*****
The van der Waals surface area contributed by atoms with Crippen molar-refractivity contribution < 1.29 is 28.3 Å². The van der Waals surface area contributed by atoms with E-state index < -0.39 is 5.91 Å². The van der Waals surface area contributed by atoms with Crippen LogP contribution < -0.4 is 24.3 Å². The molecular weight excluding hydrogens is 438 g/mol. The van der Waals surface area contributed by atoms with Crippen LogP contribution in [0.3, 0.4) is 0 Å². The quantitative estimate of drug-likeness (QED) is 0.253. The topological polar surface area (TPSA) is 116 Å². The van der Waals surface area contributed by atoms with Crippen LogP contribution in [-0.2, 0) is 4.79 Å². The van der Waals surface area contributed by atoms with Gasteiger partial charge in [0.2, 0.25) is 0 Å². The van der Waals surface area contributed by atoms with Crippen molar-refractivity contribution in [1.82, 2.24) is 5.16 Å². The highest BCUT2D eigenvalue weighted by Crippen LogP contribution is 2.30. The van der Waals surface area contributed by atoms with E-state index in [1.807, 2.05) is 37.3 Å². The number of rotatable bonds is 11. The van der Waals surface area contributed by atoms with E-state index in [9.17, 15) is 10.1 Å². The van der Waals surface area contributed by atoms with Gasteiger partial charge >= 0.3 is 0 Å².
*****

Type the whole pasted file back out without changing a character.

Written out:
The van der Waals surface area contributed by atoms with Crippen molar-refractivity contribution < 1.29 is 28.3 Å². The van der Waals surface area contributed by atoms with E-state index < -0.39 is 5.91 Å². The van der Waals surface area contributed by atoms with Crippen LogP contribution < -0.4 is 24.3 Å². The molecular weight excluding hydrogens is 438 g/mol. The van der Waals surface area contributed by atoms with Crippen LogP contribution in [0.3, 0.4) is 0 Å². The quantitative estimate of drug-likeness (QED) is 0.253. The topological polar surface area (TPSA) is 116 Å². The van der Waals surface area contributed by atoms with Crippen LogP contribution in [-0.2, 0) is 4.79 Å². The van der Waals surface area contributed by atoms with Gasteiger partial charge in [0.2, 0.25) is 0 Å². The van der Waals surface area contributed by atoms with Crippen molar-refractivity contribution in [1.82, 2.24) is 5.16 Å². The highest BCUT2D eigenvalue weighted by Crippen LogP contribution is 2.30. The van der Waals surface area contributed by atoms with E-state index in [1.807, 2.05) is 37.3 Å². The number of rotatable bonds is 11. The van der Waals surface area contributed by atoms with E-state index in [9.17, 15) is 10.1 Å². The van der Waals surface area contributed by atoms with Gasteiger partial charge >= 0.3 is 0 Å².